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Hickey excited for opportunity with Nationals

@jessicacamerato
October 19, 2020

New additions to the Nationals' coaching staff for the 2021 season began to take shape when the team announced the hiring of pitching coach Jim Hickey on Monday. Hickey brings an instant familiarity to the staff, as he worked with manager Dave Martinez from 2008-14 when Martinez was a bench

New additions to the Nationals' coaching staff for the 2021 season began to take shape when the team announced the hiring of pitching coach Jim Hickey on Monday.

Hickey brings an instant familiarity to the staff, as he worked with manager Dave Martinez from 2008-14 when Martinez was a bench coach for the Rays. Earlier this month, the Nationals parted ways with pitching coach Paul Menhart.

“I am very excited to add Jim to our coaching staff and organization as a whole,” Martinez said in a statement. “He brings a wealth of knowledge, experience and passion to the job. He’s led a lot of really good pitching staffs over the years and has been a part of many successful clubs along the way. He’s helped countless pitchers improve, achieve their full potential and become All-Stars. … I am really looking forward to working with him again.”

Hickey, 59, began his 15 years of big league pitching coach experience with the Astros (2004-06) before holding the position with the Rays ('07-17) and Cubs ('18). He comes to the Nationals after serving as the Dodgers' special assistant for player development for two season. Hickey has been on coaching staffs for seven postseason appearances.

“You always have that Major League tug,” Hickey said on a Zoom call. “You wanted to get back to that. So this is very, very exciting for me -- absolutely, positively -- and especially with a team that has a chance to win right now.”

Hickey will work with a Nationals pitching staff anchored by Max Scherzer, Stephen Strasburg and Patrick Corbin. He has experience coaching high-caliber pitchers, including 12 All-Stars in Alex Colomé, Chris Archer, Brad Boxberger, David Price, Matt Moore, Fernando Rodney, James Shields, Rafael Soriano, Scott Kazmir, Roy Oswalt, Roger Clemens and Brad Lidge.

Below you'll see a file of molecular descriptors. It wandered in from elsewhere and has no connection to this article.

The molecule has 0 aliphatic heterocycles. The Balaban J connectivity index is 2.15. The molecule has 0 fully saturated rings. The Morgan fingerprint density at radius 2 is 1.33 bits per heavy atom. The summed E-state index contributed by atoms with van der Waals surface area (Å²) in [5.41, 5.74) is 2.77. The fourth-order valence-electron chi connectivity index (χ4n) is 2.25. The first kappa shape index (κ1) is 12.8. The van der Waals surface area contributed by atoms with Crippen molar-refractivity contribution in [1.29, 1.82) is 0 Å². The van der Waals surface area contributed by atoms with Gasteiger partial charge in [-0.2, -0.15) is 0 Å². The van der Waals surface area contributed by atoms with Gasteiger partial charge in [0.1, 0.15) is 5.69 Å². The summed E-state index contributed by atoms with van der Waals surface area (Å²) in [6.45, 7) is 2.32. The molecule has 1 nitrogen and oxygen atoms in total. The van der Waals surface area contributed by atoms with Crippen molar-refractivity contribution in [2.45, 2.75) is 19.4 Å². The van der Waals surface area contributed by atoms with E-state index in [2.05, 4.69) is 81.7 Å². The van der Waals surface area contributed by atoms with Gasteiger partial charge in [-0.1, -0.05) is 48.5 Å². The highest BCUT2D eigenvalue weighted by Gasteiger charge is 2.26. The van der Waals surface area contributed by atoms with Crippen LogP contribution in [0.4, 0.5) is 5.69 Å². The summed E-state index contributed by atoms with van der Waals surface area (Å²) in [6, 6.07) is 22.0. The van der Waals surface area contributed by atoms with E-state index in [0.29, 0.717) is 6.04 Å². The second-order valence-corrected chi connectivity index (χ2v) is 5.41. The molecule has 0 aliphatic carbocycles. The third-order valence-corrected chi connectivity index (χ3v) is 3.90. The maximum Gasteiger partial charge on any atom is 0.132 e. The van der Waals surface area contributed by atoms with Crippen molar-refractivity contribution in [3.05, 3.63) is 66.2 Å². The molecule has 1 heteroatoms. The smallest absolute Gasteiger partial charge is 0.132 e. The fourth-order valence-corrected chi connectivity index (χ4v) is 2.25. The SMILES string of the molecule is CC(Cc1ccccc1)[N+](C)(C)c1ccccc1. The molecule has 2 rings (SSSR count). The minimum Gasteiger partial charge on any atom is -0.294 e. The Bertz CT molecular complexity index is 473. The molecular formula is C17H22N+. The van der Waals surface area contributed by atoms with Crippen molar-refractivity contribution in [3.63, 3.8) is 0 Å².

“It’s getting them to trust me,” Hickey said of established pitchers. “Building relationships, getting to know guys, I think that’s the most important thing. If I have an idea, I’ll certainly share it and kind of find that common ground and bring that up. But most of these guys have a pretty good idea -- especially the veteran guys, obviously -- of what it is that makes them tick and what they need to have me watch out for, at least be aware of. I’m looking forward to that. That’s one of the funnest parts of the job, actually.”

The Nationals also have young arms working their way toward to Majors. Nineteen of their Top 30 prospects, per MLB Pipeline, are pitchers, and only five have made their big league debuts.

“It’s a fun mix when it’s like that,” Hickey said. “I really enjoy having the guys that are just up-and-coming and the ability to look at a Scherzer or a Strasburg or a Patrick Corbin. That’s kind of my approach -- starting in Spring Training … watch and encourage the young guys to come when there’s a bullpen [session] being thrown, especially when it’s by one of the more veteran guys.”

This season, an injury-stricken Nationals pitching staff ranked 26th with a 5.09 ERA, and the bullpen converted just 12 of 22 save opportunities. The team expects Strasburg (carpal tunnel neuritis, right hand) to be healthy for next season, and it has to make decisions on Aníbal Sánchez (team option) and the No. 5 spot, which was filled this year by Austin Voth.

“The talent [intrigues me the most]. It’s really, really top-heavy when you look at that rotation,” Hickey said. “I know that this past season, things didn’t go quite as planned. But when you look at that rotation -- and if you can get those guys back to being healthy and back to where they were even to just a calendar year ago -- that’s really, really exciting. I started to do a lot of homework as this was becoming a possibility and digging into some of the numbers. There’s so much there in terms of upside -- absolutely, positively.”

Hickey’s approach to pitching is “throw strikes, work quick and change speeds,” and he’s an advocate of the changeup for its efficiency and ability to yield outs. He is considering making offseason trips to cities where groups of Nationals pitchers are training to begin getting to know the team.

“I have definitely evolved,” Hickey said. “It’s become more data-driven, but at the end of the day, it’s the same game, and the best pitch in the game is strike one. I think I’ve got the best of both worlds -- a little bit of old school and a lot of the newer-age stuff as well.”

Jessica Camerato covers the Nationals for MLB.com. Follow her on Twitter @jessicacamerato, Facebook and Instagram.